Deputy Prime Minister of Canada

From Academic Kids

The Deputy Prime Minister of Canada is a position in the Canadian government.

It is a position within the Cabinet of Canada without portfolio, but the occupant usually plays a key role in the government. Additionally, with the exception of Herb Gray, all Deputy Prime Ministers have held a portfolio along side this title.

Canada's current Deputy Prime Minister is Anne McLellan.

Unlike the Vice President of the United States, the Deputy Prime Minister does not automatically assume the office of Prime Minister if the Prime Minister dies or resigns. In the event of the sudden resignation or death of a Prime Minister, the governing party or coalition would choose an interim leader, or in the case in which extended notice is given, hold a leadership convention. Once in place, the new leader would be called upon by the Governor General of Canada to form a government. To date, no Deputy Prime Minister has ever directly succeeded a sitting Prime Minister. Only one Deputy Prime Minister, Jean Chrétien, has subsequently become Prime Minister, but he became Prime Minister almost a decade after his term as Deputy Prime Minister had ended.

Extended notice is usually given when a sitting Prime Minister does not plan to seek re-election. Leadership contests to determine the successor to a Prime Minister are usually held during the final days of the incumbent's term, and are traditionally a lengthy and competitive process.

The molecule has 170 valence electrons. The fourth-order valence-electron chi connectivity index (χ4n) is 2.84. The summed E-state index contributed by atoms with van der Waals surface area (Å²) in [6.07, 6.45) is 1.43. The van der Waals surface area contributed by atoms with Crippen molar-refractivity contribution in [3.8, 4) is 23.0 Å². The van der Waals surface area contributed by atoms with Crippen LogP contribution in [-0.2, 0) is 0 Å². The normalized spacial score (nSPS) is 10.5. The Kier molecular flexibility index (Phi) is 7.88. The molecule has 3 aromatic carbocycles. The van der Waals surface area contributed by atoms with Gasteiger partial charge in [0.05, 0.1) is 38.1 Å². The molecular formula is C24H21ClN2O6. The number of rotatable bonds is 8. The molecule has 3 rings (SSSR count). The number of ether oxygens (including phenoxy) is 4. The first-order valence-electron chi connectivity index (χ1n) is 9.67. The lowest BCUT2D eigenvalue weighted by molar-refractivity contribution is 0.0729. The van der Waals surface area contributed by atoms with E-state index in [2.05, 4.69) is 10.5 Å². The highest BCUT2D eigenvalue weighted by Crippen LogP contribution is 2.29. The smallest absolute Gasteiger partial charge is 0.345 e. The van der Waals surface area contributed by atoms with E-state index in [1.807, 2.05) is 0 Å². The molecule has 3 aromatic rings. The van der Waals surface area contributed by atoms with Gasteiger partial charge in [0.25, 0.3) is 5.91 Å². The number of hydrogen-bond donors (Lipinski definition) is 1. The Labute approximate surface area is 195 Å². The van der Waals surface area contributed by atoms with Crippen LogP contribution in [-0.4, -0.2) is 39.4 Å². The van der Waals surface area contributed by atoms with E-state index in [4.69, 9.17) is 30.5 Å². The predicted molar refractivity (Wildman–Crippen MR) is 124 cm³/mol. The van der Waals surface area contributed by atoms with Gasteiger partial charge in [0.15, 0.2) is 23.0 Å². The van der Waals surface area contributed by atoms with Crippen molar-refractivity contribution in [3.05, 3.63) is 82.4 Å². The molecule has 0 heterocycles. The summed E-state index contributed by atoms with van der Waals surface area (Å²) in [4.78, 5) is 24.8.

If the Prime Minister dies or suddenly resigns without warning however, this lack of direct succession can create some unusual situations. For example, following the death of Sir John A. Macdonald, Canada had no Prime Minister for nine days, as it took a while for the caucus to decide on a new leader. In the provinces of Canada deaths and sudden resignations are more common, and in such cases it appears a constitutional convention has emerged in which an emergency party caucus will usually appoint the deputy premier to serve as premier on an interim basis until a permanent successor is chosen.

The position of Deputy Prime Minister was created by Pierre Trudeau in 1977, largely to recognize the long years of service of Allan J. MacEachen. Trudeau had previously given the title of Senior Minister to one member of his cabinet. Paul Hellyer served as Senior Minister prior to his resignation from Trudeau's cabinet.

Joe Clark did not appoint a Deputy Prime Minister in his short lived government of 1979-1980.

The official duties of the Deputy Prime Minister are to answer on behalf of overall government policy during Question Period and chair the Cabinet of Canada in the absence of the Prime Minister. In fact, one Deputy Prime Minister, Sheila Copps, attracted controversy in 1993 by simply asserting that she was "in charge" of government business while the Prime Minister, Jean Chrétien, was out of the country on a state visit.

The Deputy Prime Minister should not be confused with the position of Deputy Minister. The Deputy Prime Minister is a politician and member of cabinet where deputy ministers are senior civil servants. The deputy minister to the Prime Minister is the Clerk of the Privy Council.

See also: List of Canadian Deputy Prime Ministers

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